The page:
The value of the NHS and the BBC is immeasurable

Attempts to denigrate these public institutions must be resisted

It has never been easy to justify making people pay for something they don't use. That is often how disgruntled Britons now see the NHS and BBC, despite the fact that often those who complain about their high taxes or the licence fee conveniently forget their recent trip to their GP, the maternity ward or the hours they spend enjoying commercial-free TV and radio. But the greatest value of these last major publicly owned institutions is not even quantifiable and it is the consistent failure to make this most difficult of cases for the defence that leaves them so vulnerable.

There is a lot to moan about at the moment. We can gripe about crime and bad schools or the Olympics bringing London to standstill or corrupt and elitist politicians – a dog even won Britain's Got Talent. But there are still a few things that make me relatively pleased to live here. Two things, in fact. The poor raggedy old NHS and the bloated, sometimes crappy but often wonderful BBC. The reasons for lumping these two behemoths together is simple: they both contribute to something well beyond their material value and they are both under dire threat.

Sometimes it seems as if the forces of free-market conservatism are out to get the NHS and BBC precisely because their true worth cannot be expressed on a balance sheet. They are the unfinished business of Thatcherite reform. It's as if it is not just that the government wants to dismantle the NHS for the benefit of profiteering healthcare firms and the BBC for their media-mogul friends, but that it simply can't stand the idea of people contributing to a communal pot for the benefit of everyone. It must really get up the noses of Boris Johnson, who called for a Tory director general this week, and Andrew Lansley, who has fewer friends in public health than the MRSA superbug, to see people “wasting” their money on obscure radio stations and someone else's heart op.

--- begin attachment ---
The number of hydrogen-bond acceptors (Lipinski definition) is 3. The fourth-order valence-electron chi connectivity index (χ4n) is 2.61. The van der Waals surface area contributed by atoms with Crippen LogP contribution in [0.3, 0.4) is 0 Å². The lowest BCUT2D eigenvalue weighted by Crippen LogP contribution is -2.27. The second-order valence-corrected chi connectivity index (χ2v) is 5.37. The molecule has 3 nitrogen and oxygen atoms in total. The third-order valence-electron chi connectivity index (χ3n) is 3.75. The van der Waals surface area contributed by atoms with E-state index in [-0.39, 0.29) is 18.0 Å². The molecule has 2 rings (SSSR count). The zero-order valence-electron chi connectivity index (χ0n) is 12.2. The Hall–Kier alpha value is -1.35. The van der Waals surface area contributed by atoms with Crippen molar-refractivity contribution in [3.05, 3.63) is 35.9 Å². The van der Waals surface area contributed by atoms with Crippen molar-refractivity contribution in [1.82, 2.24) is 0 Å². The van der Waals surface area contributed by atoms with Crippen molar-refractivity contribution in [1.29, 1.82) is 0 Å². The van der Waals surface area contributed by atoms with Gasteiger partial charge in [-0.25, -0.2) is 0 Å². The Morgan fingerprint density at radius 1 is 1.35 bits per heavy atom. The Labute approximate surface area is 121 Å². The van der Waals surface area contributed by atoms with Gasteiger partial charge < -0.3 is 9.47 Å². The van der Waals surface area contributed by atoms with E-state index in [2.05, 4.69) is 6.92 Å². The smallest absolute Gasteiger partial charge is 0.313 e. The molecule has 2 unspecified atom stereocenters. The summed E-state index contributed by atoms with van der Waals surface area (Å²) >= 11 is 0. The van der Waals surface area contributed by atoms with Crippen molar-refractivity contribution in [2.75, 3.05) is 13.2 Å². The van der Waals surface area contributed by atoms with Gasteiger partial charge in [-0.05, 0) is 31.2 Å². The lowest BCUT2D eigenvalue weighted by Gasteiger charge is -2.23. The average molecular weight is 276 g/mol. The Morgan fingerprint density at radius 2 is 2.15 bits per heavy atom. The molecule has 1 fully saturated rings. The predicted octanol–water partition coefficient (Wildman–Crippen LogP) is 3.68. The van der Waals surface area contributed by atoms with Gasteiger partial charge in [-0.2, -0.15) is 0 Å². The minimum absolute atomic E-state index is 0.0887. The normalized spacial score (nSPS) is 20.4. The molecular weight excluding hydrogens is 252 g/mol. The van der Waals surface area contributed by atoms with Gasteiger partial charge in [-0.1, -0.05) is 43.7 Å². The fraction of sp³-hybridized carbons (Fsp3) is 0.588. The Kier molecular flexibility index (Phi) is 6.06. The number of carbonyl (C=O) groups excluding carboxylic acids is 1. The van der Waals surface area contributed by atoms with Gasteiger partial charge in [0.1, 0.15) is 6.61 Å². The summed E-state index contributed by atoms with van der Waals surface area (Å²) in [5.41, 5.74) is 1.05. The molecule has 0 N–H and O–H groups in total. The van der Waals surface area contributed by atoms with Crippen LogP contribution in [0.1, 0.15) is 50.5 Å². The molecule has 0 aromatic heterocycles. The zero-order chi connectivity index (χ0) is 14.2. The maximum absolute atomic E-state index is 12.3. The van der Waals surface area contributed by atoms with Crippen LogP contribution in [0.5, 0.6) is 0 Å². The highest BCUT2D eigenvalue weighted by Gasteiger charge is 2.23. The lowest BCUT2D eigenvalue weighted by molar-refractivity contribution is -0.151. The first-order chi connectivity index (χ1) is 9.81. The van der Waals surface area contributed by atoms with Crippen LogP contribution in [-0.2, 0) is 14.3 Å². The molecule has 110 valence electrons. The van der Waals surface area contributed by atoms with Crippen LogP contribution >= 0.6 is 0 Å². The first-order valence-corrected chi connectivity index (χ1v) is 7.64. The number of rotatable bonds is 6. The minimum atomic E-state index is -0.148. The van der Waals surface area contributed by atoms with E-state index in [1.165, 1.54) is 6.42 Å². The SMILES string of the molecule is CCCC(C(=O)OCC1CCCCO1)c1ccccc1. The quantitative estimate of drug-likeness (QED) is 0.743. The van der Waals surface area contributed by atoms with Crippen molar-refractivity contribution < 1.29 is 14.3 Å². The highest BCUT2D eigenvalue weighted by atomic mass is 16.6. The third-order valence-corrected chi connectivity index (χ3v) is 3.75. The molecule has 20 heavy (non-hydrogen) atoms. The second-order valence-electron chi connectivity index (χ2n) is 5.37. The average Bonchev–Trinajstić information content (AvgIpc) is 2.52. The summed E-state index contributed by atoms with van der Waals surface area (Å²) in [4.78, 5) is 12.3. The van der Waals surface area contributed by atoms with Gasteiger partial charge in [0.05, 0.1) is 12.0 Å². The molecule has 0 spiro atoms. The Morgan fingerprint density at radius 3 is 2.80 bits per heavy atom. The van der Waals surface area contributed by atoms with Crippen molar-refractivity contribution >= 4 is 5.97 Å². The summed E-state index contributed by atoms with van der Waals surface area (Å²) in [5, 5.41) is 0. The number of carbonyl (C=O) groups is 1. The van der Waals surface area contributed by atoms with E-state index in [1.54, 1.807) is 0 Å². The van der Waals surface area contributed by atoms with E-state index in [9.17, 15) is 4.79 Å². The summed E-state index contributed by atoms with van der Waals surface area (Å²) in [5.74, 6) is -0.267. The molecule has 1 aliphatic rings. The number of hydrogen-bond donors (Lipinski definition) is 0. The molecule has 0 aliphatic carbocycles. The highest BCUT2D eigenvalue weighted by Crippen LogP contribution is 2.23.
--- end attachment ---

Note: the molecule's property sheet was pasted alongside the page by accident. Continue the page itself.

What the NHS and BBC embody and promote is that most slippery and seemingly useless political trope - the public good. This makes it even easier for their opponents. That the mayor of London, not exactly unencumbered by friends in the media, thinks he has the right to meddle in the affairs of the BBC shows the danger it is in. That, after labelling nurses and doctors as communists, the health secretary can this week effectively accuse the Royal College of Nursing of lying over job cuts again demonstrates the way opposition to NHS privitisation is portrayed as wrong economically and ideologically. So in both cases, the fight to save the head and heart of the nation should not only employ facts and figures, but the abstract. Sharing, redistribution, pluralism, protecting the less able and serving the less resourced - these are not worthless because they cannot be rendered statistically. The issue goes far beyond ratings for Eastenders and Radio 3 or cancer recovery rates and waiting times for hip replacements.

It is logical for me to pay for a local radio station that I don't listen to because it serves a community in a way a commercial one never could - or a national network I don't like because it enriches our culture in a way a profit-seeking company would never have the freedom to. I don't need to benefit directly or even “see” the benefit in others, because I am already benefiting by living in a society where such things exist. In the health service the advantages are even more blatant. By contributing to the cost of healthcare for the poorest in society, the wealthiest are helping to reduce suffering in others and by extension for everyone. The social benefits of better universal health, more workers and less crime for example, are obvious, but an explanation involves the kind of conceptual thinking politicians do not trust themselves to present to the public.